It goes to show that even with something that is a natural body function, we tend to label it and compartmentalize it, without thinking about how it could affect someone who may not want to or may not be comfortable with the label under which it is placed. While we have all heard about how painful menstruation can be on a physical, emotional, and mental level for women, nobody seems to address the fact that it is worse for a Trans Man. Menstruation is a constant reminder for Trans men that they are still not in control of their bodies, therefore triggering a lot of anxiety and panic. The other thing it also triggers is body dysphoria. It’s bad enough to be stuck in a physical vessel that you are not comfortable while simultaneously you are constantly told to be “normal” and not cause “drama”, but a monthly reminder of that from your own body just makes you feel even worse, especially when GRS and Transgender Hormone Therapy isn’t accessible to everyone.

The lack of inclusivity makes this worse. We, as a society, tend to associate menstruation with women. Not all women bleed. Similarly, there is a fraction of the population where men do experience menstruation. So labelling tampons and pads as “feminine” products, makes it seem that as a society we don’t want to give them access to something which is a necessity, something which they have no control over. Something as simple as changing the literature we use on the products or the colour scheme that we use could make a huge difference. But as a society, we have such a Stockholm Syndrome like relationship with Patriarchy, that every time someone tries to defy it and shatter it, there are people who will come to sacrifice themselves for it, even though they have been sacrifices by patriarchy regularly. The notion that bleeding makes you a woman and not bleeding makes you a man, is an extremely black and white way to look at menstruation. It limits Menstruation to nothing beyond one’s biological sex without even taking into consideration how one’s gender comes into play. Someone who identifies as a trans man, someone who identifies as non-binary, experiences menstruation and there isn’t enough dialogue, acceptance or awareness in society. We, as a society, tend to restrict ourselves and our thought processes when we align it with the way patriarchy dictates our lives.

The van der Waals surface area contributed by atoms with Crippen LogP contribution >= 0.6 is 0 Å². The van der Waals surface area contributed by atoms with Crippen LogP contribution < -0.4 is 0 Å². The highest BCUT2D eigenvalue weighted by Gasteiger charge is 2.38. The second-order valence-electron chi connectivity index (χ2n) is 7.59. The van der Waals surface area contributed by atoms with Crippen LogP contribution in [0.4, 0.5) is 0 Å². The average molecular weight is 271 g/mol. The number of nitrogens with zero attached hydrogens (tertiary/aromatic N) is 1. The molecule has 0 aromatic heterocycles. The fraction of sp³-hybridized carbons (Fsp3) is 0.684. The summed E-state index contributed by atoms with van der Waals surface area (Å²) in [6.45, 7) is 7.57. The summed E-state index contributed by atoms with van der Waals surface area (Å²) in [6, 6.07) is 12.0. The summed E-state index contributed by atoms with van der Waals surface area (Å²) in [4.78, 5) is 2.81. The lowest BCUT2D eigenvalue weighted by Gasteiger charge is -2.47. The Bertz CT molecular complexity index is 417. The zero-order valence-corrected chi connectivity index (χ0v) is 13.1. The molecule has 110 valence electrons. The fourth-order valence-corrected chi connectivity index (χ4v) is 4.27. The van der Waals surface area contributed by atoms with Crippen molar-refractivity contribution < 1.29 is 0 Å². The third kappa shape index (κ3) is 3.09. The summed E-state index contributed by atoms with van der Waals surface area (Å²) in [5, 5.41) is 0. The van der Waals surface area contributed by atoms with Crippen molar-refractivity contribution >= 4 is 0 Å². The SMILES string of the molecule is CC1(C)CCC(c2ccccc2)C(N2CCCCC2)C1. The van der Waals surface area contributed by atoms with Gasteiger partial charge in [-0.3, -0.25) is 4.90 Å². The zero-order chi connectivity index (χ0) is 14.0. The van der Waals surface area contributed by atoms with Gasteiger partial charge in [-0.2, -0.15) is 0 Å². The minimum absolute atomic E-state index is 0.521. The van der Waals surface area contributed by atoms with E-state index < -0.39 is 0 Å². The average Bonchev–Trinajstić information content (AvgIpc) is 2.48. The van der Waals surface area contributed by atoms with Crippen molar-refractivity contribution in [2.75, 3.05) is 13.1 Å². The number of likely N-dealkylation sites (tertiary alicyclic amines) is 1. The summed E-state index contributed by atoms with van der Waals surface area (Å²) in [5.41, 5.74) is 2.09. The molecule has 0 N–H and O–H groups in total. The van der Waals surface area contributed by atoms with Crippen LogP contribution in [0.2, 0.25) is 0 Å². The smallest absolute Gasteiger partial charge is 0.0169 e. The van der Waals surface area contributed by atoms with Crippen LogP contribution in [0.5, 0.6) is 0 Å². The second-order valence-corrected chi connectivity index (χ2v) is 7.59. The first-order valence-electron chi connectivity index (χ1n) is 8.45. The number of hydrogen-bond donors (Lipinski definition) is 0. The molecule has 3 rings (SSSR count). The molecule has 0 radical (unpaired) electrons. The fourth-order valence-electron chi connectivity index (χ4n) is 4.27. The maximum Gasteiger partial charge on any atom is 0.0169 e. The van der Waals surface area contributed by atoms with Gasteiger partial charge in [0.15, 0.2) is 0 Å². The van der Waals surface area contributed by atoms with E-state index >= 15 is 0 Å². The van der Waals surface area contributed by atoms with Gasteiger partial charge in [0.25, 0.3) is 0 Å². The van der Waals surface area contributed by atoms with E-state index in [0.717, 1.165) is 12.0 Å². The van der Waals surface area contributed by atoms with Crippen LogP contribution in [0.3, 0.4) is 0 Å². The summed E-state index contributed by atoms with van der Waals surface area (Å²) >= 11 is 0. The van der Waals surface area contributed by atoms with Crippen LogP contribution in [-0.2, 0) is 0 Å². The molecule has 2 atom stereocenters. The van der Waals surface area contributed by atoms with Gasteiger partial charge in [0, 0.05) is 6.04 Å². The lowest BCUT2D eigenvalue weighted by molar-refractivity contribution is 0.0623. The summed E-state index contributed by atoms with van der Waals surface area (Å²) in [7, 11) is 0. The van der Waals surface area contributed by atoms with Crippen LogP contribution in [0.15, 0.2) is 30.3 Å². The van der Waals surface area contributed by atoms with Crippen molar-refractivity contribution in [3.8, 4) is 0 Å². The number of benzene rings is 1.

Cismen should be educated about periods and not look at it as something vile or brush it off with the notion that “it’s not my responsibility”. The fact that people bleed every month, is nothing to be ashamed of. It’s nothing to be whispered about. We need to encourage more dialogue about menstruation and do away with the school of thought that Menstruation is a gendered issue. There needs to be more inclusivity, more literature about menstruation is non-binary. We cannot let the regressive school of thought that menstruation is just for women govern us anymore because we aren’t living in times where transmen and nonbinary folk need to be shunned. Menstruation is a natural process and is overwhelming. When you make it binary and add the shame, guilt, and the taboo to something which nobody has any control over, you’re making it difficult for the person to not find the will to exist. Living your life only comes into play after acceptance. How does it become our business to identify who fits into what category just because they bleed every month? Menstruation has ALWAYS been and WILL BE non-binary and should never be used to make one feel that they are anything less than whatever it is they want to be.

Anahat For Change Foundation

Registered address: 28, Diamond Harbour Road, Behala, Kolkata 700060

Branch Address: 14, Pathak Para Road, Behala, Kolkata- 700060